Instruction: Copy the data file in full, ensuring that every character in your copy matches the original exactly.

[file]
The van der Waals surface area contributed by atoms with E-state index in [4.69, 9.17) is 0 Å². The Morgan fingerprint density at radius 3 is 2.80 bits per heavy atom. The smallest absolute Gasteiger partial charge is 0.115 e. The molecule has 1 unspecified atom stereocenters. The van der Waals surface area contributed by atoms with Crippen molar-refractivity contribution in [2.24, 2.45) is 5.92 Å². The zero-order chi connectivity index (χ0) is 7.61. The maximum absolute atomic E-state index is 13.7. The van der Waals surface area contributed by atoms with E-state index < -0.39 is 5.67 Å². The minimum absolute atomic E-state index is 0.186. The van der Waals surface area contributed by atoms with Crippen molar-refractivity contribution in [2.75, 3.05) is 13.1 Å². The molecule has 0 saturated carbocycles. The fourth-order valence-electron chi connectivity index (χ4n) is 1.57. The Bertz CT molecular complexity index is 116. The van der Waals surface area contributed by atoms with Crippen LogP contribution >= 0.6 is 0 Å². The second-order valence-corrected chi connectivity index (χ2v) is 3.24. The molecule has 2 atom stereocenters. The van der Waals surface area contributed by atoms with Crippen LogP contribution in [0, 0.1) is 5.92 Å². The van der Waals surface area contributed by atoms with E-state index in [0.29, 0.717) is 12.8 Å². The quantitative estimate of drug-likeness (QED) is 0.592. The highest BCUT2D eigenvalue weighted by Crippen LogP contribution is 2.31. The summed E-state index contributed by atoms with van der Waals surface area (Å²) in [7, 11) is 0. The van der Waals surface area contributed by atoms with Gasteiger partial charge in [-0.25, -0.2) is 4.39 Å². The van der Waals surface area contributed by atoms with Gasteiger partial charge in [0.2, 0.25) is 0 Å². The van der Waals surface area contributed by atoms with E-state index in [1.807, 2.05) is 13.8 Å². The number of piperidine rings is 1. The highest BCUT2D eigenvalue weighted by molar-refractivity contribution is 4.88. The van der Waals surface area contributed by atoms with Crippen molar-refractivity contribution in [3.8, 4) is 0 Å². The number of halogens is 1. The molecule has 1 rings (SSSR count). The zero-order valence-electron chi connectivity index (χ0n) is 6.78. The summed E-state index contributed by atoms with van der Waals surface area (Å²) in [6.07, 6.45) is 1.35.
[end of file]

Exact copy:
The van der Waals surface area contributed by atoms with E-state index in [4.69, 9.17) is 0 Å². The Morgan fingerprint density at radius 3 is 2.80 bits per heavy atom. The smallest absolute Gasteiger partial charge is 0.115 e. The molecule has 1 unspecified atom stereocenters. The van der Waals surface area contributed by atoms with Crippen molar-refractivity contribution in [2.24, 2.45) is 5.92 Å². The zero-order chi connectivity index (χ0) is 7.61. The maximum absolute atomic E-state index is 13.7. The van der Waals surface area contributed by atoms with E-state index < -0.39 is 5.67 Å². The minimum absolute atomic E-state index is 0.186. The van der Waals surface area contributed by atoms with Crippen molar-refractivity contribution in [2.75, 3.05) is 13.1 Å². The molecule has 0 saturated carbocycles. The fourth-order valence-electron chi connectivity index (χ4n) is 1.57. The Bertz CT molecular complexity index is 116. The van der Waals surface area contributed by atoms with Crippen LogP contribution >= 0.6 is 0 Å². The second-order valence-corrected chi connectivity index (χ2v) is 3.24. The molecule has 2 atom stereocenters. The van der Waals surface area contributed by atoms with Crippen LogP contribution in [0, 0.1) is 5.92 Å². The van der Waals surface area contributed by atoms with E-state index in [0.29, 0.717) is 12.8 Å². The quantitative estimate of drug-likeness (QED) is 0.592. The highest BCUT2D eigenvalue weighted by Crippen LogP contribution is 2.31. The summed E-state index contributed by atoms with van der Waals surface area (Å²) in [7, 11) is 0. The van der Waals surface area contributed by atoms with Gasteiger partial charge in [-0.25, -0.2) is 4.39 Å². The van der Waals surface area contributed by atoms with Gasteiger partial charge in [0.2, 0.25) is 0 Å². The van der Waals surface area contributed by atoms with E-state index in [1.807, 2.05) is 13.8 Å². The number of piperidine rings is 1. The highest BCUT2D eigenvalue weighted by molar-refractivity contribution is 4.88. The van der Waals surface area contributed by atoms with Crippen molar-refractivity contribution in [3.8, 4) is 0 Å². The number of halogens is 1. The molecule has 1 rings (SSSR count). The zero-order valence-electron chi connectivity index (χ0n) is 6.78. The summed E-state index contributed by atoms with van der Waals surface area (Å²) in [6.07, 6.45) is 1.35.